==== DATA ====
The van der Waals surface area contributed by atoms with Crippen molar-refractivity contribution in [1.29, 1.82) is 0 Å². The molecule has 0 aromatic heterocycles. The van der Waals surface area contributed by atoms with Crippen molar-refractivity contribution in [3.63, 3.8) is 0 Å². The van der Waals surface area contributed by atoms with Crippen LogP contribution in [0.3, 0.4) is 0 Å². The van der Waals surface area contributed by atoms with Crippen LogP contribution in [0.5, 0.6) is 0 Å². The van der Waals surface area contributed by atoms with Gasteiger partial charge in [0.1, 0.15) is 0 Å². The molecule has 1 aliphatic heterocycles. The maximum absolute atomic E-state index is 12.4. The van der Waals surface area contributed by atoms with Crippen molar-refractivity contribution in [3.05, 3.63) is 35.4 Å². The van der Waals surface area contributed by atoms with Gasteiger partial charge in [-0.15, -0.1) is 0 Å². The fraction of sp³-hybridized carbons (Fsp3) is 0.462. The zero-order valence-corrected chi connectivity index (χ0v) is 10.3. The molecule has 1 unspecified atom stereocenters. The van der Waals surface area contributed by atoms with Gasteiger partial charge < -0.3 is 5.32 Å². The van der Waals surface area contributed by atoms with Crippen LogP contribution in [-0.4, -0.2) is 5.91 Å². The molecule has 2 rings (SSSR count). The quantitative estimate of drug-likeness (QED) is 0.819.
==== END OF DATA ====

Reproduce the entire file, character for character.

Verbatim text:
The van der Waals surface area contributed by atoms with Crippen molar-refractivity contribution in [1.29, 1.82) is 0 Å². The molecule has 0 aromatic heterocycles. The van der Waals surface area contributed by atoms with Crippen molar-refractivity contribution in [3.63, 3.8) is 0 Å². The van der Waals surface area contributed by atoms with Crippen LogP contribution in [0.3, 0.4) is 0 Å². The van der Waals surface area contributed by atoms with Crippen LogP contribution in [0.5, 0.6) is 0 Å². The van der Waals surface area contributed by atoms with Gasteiger partial charge in [0.1, 0.15) is 0 Å². The molecule has 1 aliphatic heterocycles. The maximum absolute atomic E-state index is 12.4. The van der Waals surface area contributed by atoms with Crippen molar-refractivity contribution in [3.05, 3.63) is 35.4 Å². The van der Waals surface area contributed by atoms with Gasteiger partial charge in [-0.15, -0.1) is 0 Å². The fraction of sp³-hybridized carbons (Fsp3) is 0.462. The zero-order valence-corrected chi connectivity index (χ0v) is 10.3. The molecule has 1 unspecified atom stereocenters. The van der Waals surface area contributed by atoms with Gasteiger partial charge < -0.3 is 5.32 Å². The van der Waals surface area contributed by atoms with Crippen LogP contribution in [-0.4, -0.2) is 5.91 Å². The molecule has 2 rings (SSSR count). The quantitative estimate of drug-likeness (QED) is 0.819.